But at the same time, the Centers for Disease Control issued advisories to parents and field managers to take precautions to reduce exposure. Lead can cause brain and neurological ailments.

State agencies and grassroots organizations also stepped into the fray. While the New York studies calmed fears, others conducted in California sounded alarms. New Jersey recommended lead tests for children under 7 who played on the fields.

As for the rubber crumbs, scientists with the nonprofit Environmental and Human Health organization in Connecticut are calling for a ban, saying they contain PCBs, and can cause respiratory ailments and cancer.

But Rick Doyle, president of the Synthetic Turf Council, says most studies conclude turf fields are safe.

These “ought to be reviewed and read and acknowledged,” he said. “There’s a lot of information that ought to give comfort to parents.”

Doyle said the fields allow children more playable time to exercise and avoid obesity.

In Camden County, Voorhees Township manager Larry Spellman said the community’s two-year-old artificial field saved many sporting events during the recent rainy spate. The natural grass field, he said, would have turned to “dirt and mud.”

Spellman was surprised to learn last week of the rubber-crumb issue.

Kemery said the EPA was aware of concerns about the rubber crumbs for more than a year and was considering a study. The New Jersey report, he said, “got the ball rolling” for an overall look at artificial turf.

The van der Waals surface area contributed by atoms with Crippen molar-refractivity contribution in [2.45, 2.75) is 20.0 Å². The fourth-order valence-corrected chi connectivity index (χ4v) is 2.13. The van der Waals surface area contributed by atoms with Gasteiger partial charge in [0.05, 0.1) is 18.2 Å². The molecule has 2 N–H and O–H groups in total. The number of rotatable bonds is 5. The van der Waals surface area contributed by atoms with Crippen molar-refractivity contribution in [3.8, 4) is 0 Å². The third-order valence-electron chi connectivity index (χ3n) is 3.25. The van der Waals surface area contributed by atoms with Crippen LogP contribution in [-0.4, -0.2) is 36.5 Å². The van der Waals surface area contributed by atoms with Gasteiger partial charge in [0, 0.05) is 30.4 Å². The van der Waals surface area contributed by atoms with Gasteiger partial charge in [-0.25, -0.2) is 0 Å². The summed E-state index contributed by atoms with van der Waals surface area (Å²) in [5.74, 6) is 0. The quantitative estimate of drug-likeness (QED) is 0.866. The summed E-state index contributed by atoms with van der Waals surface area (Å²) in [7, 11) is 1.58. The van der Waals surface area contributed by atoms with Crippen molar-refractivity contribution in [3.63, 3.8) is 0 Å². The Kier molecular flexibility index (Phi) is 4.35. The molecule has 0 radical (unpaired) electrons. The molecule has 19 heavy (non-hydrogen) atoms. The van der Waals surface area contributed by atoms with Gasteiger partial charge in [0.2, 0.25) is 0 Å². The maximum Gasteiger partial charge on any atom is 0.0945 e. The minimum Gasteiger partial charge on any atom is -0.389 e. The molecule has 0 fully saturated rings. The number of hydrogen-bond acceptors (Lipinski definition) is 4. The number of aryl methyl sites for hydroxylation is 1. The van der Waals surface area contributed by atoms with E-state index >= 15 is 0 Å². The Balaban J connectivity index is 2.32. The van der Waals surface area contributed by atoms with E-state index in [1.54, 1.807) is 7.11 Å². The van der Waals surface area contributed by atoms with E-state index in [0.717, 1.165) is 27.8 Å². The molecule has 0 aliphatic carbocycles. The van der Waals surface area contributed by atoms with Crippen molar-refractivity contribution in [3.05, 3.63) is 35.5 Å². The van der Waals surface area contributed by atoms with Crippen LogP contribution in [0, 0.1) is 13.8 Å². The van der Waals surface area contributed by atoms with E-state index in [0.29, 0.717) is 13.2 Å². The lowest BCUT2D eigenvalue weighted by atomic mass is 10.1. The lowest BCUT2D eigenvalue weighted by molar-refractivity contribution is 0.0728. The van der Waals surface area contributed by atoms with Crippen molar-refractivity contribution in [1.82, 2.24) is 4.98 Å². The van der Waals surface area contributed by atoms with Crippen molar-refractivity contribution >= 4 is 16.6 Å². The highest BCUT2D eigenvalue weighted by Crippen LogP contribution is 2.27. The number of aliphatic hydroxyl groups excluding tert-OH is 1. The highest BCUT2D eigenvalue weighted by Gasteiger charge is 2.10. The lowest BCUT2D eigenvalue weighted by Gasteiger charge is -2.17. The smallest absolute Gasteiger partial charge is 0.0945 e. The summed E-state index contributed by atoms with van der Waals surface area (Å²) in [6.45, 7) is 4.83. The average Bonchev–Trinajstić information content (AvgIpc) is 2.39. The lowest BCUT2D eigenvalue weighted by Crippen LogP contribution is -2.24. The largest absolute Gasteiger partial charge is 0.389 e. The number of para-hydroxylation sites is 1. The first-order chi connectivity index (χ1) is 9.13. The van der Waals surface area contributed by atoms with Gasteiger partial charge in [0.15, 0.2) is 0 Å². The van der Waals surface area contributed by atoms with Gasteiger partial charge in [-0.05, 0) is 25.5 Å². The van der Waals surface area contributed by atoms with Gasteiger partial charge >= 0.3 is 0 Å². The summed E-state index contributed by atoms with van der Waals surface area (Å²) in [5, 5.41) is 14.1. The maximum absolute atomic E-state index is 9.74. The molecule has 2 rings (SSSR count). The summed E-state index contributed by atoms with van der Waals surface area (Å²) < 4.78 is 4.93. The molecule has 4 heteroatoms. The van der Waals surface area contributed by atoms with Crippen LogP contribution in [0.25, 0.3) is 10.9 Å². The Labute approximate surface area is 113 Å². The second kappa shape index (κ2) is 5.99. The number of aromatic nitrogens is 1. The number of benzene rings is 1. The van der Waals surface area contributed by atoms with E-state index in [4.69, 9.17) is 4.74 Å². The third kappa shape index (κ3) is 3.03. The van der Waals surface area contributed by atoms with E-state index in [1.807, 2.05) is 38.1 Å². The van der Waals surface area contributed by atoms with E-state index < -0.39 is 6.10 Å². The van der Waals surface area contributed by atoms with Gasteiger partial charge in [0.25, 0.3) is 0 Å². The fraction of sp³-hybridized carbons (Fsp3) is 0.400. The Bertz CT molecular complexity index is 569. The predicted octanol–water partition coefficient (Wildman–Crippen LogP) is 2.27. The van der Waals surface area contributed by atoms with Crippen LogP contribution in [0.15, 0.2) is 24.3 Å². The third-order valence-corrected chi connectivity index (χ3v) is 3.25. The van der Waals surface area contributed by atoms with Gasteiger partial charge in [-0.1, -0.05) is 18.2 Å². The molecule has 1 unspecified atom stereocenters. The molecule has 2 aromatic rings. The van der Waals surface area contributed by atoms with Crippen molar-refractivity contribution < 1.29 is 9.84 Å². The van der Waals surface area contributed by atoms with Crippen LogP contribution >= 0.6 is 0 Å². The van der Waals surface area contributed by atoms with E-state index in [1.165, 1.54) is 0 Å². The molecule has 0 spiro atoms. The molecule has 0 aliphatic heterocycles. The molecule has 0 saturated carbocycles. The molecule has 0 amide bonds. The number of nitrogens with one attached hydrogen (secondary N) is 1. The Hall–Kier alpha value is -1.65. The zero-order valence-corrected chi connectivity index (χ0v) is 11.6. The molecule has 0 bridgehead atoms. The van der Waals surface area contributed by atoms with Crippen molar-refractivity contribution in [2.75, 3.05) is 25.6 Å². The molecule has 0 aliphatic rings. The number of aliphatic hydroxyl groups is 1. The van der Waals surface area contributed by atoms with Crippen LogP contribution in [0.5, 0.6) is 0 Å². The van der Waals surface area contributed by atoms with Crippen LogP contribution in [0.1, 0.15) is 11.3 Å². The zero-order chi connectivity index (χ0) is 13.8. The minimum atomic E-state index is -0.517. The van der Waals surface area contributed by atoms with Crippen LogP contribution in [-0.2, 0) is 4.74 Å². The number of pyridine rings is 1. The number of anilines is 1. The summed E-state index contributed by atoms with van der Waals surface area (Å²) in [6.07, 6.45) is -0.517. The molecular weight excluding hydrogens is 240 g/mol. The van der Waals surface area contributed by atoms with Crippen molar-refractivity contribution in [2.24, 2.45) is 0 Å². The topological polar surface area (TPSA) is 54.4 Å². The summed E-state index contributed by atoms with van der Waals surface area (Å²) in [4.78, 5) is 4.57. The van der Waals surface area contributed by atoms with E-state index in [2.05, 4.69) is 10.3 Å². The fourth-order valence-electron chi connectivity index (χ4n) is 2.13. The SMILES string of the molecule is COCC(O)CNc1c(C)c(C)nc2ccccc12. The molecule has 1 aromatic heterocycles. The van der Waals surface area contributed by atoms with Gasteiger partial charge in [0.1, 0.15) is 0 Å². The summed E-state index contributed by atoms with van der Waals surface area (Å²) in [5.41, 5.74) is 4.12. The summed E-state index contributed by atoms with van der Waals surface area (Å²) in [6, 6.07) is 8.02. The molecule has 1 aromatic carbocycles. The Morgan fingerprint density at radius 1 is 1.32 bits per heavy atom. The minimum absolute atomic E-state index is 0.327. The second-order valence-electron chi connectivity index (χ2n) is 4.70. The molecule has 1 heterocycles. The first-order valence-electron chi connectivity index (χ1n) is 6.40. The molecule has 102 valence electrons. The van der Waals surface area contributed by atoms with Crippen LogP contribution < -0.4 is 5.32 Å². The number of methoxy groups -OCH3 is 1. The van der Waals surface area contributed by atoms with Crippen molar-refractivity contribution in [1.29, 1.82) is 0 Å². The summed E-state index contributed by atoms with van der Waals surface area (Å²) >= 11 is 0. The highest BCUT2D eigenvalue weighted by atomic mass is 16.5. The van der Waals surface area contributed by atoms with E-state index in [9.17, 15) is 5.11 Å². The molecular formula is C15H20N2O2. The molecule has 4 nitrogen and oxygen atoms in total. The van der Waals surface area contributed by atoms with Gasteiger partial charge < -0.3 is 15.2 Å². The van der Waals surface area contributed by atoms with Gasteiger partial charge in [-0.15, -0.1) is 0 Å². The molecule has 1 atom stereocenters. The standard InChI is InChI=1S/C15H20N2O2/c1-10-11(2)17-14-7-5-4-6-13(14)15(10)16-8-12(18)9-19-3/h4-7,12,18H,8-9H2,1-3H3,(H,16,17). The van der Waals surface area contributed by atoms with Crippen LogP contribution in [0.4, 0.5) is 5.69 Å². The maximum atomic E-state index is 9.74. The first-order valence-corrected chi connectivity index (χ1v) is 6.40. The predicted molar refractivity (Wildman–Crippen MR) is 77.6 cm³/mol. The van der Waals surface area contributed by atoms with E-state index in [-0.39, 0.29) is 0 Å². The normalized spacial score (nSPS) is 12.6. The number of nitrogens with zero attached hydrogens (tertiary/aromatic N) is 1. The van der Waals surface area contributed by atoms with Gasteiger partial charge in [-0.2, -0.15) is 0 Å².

In January 2008, Denver EPA officials had urged the agency to investigate the rubber crumbs, saying scientists founds gaps in evidence, according to internal memos. The EPA released the documents earlier this month after the Public Employees for Environmental Responsibility filed a Freedom of Information Act request.

Jeff Ruch, executive director of PEER, said the EPA endorsed artificial-turf fields as safe in 1981 and then ignored its own scientists’ requests to take another look. Ruch said the EPA seems more interested in the benefits of recycling thousands of old tires. Each field uses roughly 25,000 ground tires.

“We should start looking at whether this is toxic to kids,” Ruch said.

Meanwhile, New York City parks officials recently said they will only purchase fields with fill made of sand or organics such as ground up walnut shells. And, New Jersey health officials continue to advise parents to make sure children scrub well after playing on the fields.

“The recommendations are still in force,” said Donna Leusner, spokeswoman for the New Jersey Department of Health and Senior Services.

The turf industry has voluntarily agreed to reduce the lead levels over the next three years. Doyle said the industry will comply with a new federal law that lowers lead content in toys.

Doyle said lead provides a color-fast quality, and the industry is looking for a new formula to make sure the red logo at the turf field at Ohio State “does not become pink.”

But Charles Margulis, with the Center for Environmental Health in California, says color is not the issue.

“They say a little bit of lead doesn’t hurt, but we don’t agree,” he said. The new law and the industry’s concessions, he said, will help reduce the amount of lead in the environment so that children will be protected.

Original Story: The Philadelphia Inquirer – June 30, 2009